It's becoming increasingly more common to hear of record breaking weather patterns from rainfall, snowfall, or most commonly, high temperatures. On those hot smoggy days, urban centres with dark roofs absorb that heat, often overwhelming our electrical grid with demands for cooling.
It wasn't that long ago that green roofs were a novelty, and the only person you knew that had one was your neighbour's crazy second cousin. That's not the case anymore, as many building ideas previously regarded as obscure and whacky are making it into mainstream construction.
Green roofs really started to take off commercially in April 2000, under the direction of Chicago Mayor Richard Daley. His fervour and determination for turning Chicago roofs into public green space earned him a measurable amount of legitimate criticism, but in this case it's hard not to think the end justified the means.
The project started with a 38,800 square foot green roof twelve stories in the air covering an entire city block, which now saves $5000 annually on utility bills. Twelve years after that project, Chicago now boasts 7 million square feet of green roof space, with many other cities following suit.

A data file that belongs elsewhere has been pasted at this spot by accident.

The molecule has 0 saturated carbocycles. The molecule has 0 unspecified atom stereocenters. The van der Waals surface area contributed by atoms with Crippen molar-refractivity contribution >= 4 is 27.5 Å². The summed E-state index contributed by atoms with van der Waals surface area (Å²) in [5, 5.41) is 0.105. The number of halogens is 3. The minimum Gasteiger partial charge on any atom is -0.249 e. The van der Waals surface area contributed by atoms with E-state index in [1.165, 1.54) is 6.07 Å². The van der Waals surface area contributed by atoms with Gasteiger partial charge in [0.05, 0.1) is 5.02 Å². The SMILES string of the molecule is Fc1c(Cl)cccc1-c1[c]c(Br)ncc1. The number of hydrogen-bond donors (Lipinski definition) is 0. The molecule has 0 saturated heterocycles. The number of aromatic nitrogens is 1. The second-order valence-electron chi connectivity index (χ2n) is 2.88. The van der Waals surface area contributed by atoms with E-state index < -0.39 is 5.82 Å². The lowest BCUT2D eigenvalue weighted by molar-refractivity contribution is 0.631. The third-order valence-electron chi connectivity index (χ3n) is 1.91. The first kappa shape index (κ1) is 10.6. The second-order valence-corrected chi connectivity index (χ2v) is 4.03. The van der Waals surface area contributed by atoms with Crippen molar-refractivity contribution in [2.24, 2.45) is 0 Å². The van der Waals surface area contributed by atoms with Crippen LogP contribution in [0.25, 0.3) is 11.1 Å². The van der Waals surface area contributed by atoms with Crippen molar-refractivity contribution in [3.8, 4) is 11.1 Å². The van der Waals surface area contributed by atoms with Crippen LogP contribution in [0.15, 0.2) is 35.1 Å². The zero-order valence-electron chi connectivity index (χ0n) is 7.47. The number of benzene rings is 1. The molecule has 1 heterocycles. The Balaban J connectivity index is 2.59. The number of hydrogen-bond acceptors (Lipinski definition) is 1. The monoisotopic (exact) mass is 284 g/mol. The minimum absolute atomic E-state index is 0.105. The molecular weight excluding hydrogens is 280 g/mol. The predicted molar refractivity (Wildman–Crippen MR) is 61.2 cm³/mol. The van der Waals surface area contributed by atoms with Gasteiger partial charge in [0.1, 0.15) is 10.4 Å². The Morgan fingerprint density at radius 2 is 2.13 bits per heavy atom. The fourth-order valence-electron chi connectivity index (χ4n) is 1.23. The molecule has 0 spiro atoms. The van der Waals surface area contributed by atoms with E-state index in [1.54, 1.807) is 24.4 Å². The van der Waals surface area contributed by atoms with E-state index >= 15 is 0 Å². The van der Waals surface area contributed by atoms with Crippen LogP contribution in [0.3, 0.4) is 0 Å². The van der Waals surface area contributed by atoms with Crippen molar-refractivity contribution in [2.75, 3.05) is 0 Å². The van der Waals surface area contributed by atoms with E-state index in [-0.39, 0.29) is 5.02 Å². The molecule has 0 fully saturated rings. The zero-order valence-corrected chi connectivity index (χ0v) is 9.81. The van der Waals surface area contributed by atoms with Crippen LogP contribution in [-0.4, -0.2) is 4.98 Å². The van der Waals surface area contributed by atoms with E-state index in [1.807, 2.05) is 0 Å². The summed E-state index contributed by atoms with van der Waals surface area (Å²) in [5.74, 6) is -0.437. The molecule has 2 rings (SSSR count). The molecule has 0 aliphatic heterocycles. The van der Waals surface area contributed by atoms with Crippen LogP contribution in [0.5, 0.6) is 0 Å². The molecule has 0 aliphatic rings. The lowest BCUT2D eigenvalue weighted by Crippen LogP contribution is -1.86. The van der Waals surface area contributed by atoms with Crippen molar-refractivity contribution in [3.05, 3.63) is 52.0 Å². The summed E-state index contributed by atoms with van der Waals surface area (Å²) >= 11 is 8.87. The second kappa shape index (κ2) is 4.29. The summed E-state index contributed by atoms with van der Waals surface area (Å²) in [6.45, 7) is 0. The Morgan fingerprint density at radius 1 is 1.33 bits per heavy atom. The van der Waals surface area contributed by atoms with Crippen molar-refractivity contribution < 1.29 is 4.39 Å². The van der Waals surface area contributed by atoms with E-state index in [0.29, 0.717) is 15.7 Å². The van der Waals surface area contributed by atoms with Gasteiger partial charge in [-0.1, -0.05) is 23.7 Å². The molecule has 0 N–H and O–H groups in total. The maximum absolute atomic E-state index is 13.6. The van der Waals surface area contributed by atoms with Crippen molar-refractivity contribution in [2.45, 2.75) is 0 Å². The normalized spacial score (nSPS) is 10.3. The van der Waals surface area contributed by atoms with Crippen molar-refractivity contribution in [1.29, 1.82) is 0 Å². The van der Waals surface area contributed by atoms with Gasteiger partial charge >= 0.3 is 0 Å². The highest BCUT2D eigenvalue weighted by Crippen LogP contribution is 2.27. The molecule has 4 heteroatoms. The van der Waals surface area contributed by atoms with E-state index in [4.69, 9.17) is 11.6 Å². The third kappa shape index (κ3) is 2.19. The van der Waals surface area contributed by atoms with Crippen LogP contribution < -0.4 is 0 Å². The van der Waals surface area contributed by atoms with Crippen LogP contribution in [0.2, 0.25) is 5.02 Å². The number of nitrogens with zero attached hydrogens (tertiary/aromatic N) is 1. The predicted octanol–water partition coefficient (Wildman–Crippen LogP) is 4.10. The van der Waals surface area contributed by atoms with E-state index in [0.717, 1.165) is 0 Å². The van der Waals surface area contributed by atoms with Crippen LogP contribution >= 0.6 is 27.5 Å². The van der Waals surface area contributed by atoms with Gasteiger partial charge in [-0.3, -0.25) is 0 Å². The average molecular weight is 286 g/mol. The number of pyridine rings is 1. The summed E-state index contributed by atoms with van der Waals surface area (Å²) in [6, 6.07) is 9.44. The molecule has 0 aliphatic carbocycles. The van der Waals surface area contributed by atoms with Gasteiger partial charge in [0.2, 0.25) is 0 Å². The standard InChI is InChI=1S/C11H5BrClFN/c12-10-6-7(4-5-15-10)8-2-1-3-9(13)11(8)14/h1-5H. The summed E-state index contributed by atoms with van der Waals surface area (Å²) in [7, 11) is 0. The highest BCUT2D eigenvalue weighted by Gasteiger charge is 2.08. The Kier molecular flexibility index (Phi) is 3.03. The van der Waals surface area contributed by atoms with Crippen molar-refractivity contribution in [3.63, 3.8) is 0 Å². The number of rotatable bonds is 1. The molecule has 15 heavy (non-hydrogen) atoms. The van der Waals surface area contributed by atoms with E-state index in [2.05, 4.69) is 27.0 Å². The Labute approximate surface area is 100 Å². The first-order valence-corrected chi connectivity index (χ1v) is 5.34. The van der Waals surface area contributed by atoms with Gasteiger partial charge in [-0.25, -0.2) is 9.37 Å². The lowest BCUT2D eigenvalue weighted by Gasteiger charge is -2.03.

New York has picked up the trend and the Con Edison Learning Centre in Queens has estimated that since replacing their previous black roof with a living green roof, they've saved 34% of heat loss in winter, and have reduced summer heat gain by 84%.
Though a green roof can be double the price of a conventional flat roof, they will usually last 3 times longer, so right there they are economically sensible. On top of those savings, buildings will unquestionably see reduced annual utility costs for heating and cooling.
Green roofs provide natural storm water filtering and storage, offering a hidden subsidy for cities from reduced sewer and water filtration, a savings that can easily be transferred back to developers in the form of tax incentives.
The city of Toronto has legislation coming into effect April 30, 2012 that will require all residential, commercial and institutional buildings over 2000 square metres to provide between 20 and 60% living roofs, giving it the distinction of being the first city in North America to mandate green roofs.
Along with all those financial benefits, what is priceless is the effect on the environment and human quality of life. Downtown real estate does not come cheap, and that is generally reflected in the lack of green space.
Green roofs contribute to cleaner air, cleaner water, and become a sanctuary for people, birds and insects in an otherwise polluted, concrete and asphalt environment.
Given all those benefits, maybe your neighbour's cousin growing azaleas on his roof wasn't so crazy after all.